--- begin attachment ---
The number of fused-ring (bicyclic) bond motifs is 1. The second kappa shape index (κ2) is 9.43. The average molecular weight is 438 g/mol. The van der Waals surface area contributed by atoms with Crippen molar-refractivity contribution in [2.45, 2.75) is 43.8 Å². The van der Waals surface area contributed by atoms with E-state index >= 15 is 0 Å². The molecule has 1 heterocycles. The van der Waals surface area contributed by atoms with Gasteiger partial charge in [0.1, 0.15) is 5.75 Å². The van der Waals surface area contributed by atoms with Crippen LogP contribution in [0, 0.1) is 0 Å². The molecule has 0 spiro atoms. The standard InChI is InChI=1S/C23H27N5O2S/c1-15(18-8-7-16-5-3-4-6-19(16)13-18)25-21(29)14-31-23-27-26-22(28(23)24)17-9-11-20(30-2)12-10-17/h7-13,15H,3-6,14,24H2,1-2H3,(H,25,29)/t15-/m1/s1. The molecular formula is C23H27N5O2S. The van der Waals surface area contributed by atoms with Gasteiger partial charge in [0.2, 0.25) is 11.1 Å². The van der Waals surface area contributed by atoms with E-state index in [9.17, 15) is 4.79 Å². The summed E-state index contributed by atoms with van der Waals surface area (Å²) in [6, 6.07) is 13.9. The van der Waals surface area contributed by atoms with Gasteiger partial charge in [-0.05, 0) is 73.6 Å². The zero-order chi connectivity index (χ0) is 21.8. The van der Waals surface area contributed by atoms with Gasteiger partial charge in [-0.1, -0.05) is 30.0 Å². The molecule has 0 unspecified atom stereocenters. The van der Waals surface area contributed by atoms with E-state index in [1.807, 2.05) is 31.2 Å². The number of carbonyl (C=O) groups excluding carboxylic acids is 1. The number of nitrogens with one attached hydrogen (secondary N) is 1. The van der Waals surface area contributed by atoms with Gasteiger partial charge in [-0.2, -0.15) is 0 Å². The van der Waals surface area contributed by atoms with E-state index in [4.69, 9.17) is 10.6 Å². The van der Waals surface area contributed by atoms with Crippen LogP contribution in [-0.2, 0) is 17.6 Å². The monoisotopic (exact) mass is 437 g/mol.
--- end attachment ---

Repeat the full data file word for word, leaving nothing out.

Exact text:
The number of fused-ring (bicyclic) bond motifs is 1. The second kappa shape index (κ2) is 9.43. The average molecular weight is 438 g/mol. The van der Waals surface area contributed by atoms with Crippen molar-refractivity contribution in [2.45, 2.75) is 43.8 Å². The van der Waals surface area contributed by atoms with E-state index >= 15 is 0 Å². The molecule has 1 heterocycles. The van der Waals surface area contributed by atoms with Gasteiger partial charge in [0.1, 0.15) is 5.75 Å². The van der Waals surface area contributed by atoms with Crippen LogP contribution in [0, 0.1) is 0 Å². The molecule has 0 spiro atoms. The standard InChI is InChI=1S/C23H27N5O2S/c1-15(18-8-7-16-5-3-4-6-19(16)13-18)25-21(29)14-31-23-27-26-22(28(23)24)17-9-11-20(30-2)12-10-17/h7-13,15H,3-6,14,24H2,1-2H3,(H,25,29)/t15-/m1/s1. The molecular formula is C23H27N5O2S. The van der Waals surface area contributed by atoms with Gasteiger partial charge in [0.2, 0.25) is 11.1 Å². The van der Waals surface area contributed by atoms with E-state index in [9.17, 15) is 4.79 Å². The summed E-state index contributed by atoms with van der Waals surface area (Å²) in [6, 6.07) is 13.9. The van der Waals surface area contributed by atoms with Gasteiger partial charge in [-0.05, 0) is 73.6 Å². The zero-order chi connectivity index (χ0) is 21.8. The van der Waals surface area contributed by atoms with Gasteiger partial charge in [-0.1, -0.05) is 30.0 Å². The molecule has 0 unspecified atom stereocenters. The van der Waals surface area contributed by atoms with E-state index in [1.807, 2.05) is 31.2 Å². The number of carbonyl (C=O) groups excluding carboxylic acids is 1. The number of nitrogens with one attached hydrogen (secondary N) is 1. The van der Waals surface area contributed by atoms with Gasteiger partial charge in [-0.2, -0.15) is 0 Å². The van der Waals surface area contributed by atoms with E-state index in [4.69, 9.17) is 10.6 Å². The van der Waals surface area contributed by atoms with Crippen LogP contribution in [-0.2, 0) is 17.6 Å². The monoisotopic (exact) mass is 437 g/mol.